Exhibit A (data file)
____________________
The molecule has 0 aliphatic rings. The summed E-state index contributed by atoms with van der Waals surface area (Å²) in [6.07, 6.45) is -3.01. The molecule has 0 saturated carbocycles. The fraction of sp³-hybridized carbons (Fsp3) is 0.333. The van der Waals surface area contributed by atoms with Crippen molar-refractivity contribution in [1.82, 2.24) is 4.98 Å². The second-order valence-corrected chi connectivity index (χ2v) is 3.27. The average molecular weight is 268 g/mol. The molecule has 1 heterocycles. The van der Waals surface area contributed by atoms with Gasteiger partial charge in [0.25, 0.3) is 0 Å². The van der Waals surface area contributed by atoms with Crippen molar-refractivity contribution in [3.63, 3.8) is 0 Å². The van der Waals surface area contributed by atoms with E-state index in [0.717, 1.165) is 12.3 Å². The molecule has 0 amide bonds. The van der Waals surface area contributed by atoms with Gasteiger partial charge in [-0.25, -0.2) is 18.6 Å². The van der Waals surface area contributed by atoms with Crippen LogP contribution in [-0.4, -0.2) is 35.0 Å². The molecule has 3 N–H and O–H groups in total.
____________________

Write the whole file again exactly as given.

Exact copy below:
The molecule has 0 aliphatic rings. The summed E-state index contributed by atoms with van der Waals surface area (Å²) in [6.07, 6.45) is -3.01. The molecule has 0 saturated carbocycles. The fraction of sp³-hybridized carbons (Fsp3) is 0.333. The van der Waals surface area contributed by atoms with Crippen molar-refractivity contribution in [1.82, 2.24) is 4.98 Å². The second-order valence-corrected chi connectivity index (χ2v) is 3.27. The average molecular weight is 268 g/mol. The molecule has 1 heterocycles. The van der Waals surface area contributed by atoms with Gasteiger partial charge in [0.25, 0.3) is 0 Å². The van der Waals surface area contributed by atoms with Crippen molar-refractivity contribution in [3.63, 3.8) is 0 Å². The van der Waals surface area contributed by atoms with E-state index in [0.717, 1.165) is 12.3 Å². The molecule has 0 amide bonds. The van der Waals surface area contributed by atoms with Gasteiger partial charge in [-0.25, -0.2) is 18.6 Å². The van der Waals surface area contributed by atoms with Crippen LogP contribution in [-0.4, -0.2) is 35.0 Å². The molecule has 3 N–H and O–H groups in total.